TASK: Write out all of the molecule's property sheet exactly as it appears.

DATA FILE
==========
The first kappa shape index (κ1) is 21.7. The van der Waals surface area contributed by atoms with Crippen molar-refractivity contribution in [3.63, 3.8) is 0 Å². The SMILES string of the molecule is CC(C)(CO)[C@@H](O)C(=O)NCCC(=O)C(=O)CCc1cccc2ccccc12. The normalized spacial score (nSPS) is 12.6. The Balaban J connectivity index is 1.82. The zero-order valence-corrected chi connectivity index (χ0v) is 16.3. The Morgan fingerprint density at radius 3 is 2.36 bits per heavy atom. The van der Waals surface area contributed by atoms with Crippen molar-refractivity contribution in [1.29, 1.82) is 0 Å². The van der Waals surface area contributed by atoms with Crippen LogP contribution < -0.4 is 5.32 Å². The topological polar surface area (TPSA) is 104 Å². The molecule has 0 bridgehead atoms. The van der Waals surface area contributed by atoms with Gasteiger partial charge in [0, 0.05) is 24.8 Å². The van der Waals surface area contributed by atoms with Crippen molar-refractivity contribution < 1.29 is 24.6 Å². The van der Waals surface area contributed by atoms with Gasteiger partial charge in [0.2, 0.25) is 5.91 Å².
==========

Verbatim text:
The first kappa shape index (κ1) is 21.7. The van der Waals surface area contributed by atoms with Crippen molar-refractivity contribution in [3.63, 3.8) is 0 Å². The SMILES string of the molecule is CC(C)(CO)[C@@H](O)C(=O)NCCC(=O)C(=O)CCc1cccc2ccccc12. The normalized spacial score (nSPS) is 12.6. The Balaban J connectivity index is 1.82. The zero-order valence-corrected chi connectivity index (χ0v) is 16.3. The Morgan fingerprint density at radius 3 is 2.36 bits per heavy atom. The van der Waals surface area contributed by atoms with Crippen molar-refractivity contribution in [1.29, 1.82) is 0 Å². The van der Waals surface area contributed by atoms with Crippen LogP contribution < -0.4 is 5.32 Å². The topological polar surface area (TPSA) is 104 Å². The molecule has 0 bridgehead atoms. The van der Waals surface area contributed by atoms with Gasteiger partial charge in [0, 0.05) is 24.8 Å². The van der Waals surface area contributed by atoms with Crippen molar-refractivity contribution < 1.29 is 24.6 Å². The van der Waals surface area contributed by atoms with Gasteiger partial charge in [0.2, 0.25) is 5.91 Å².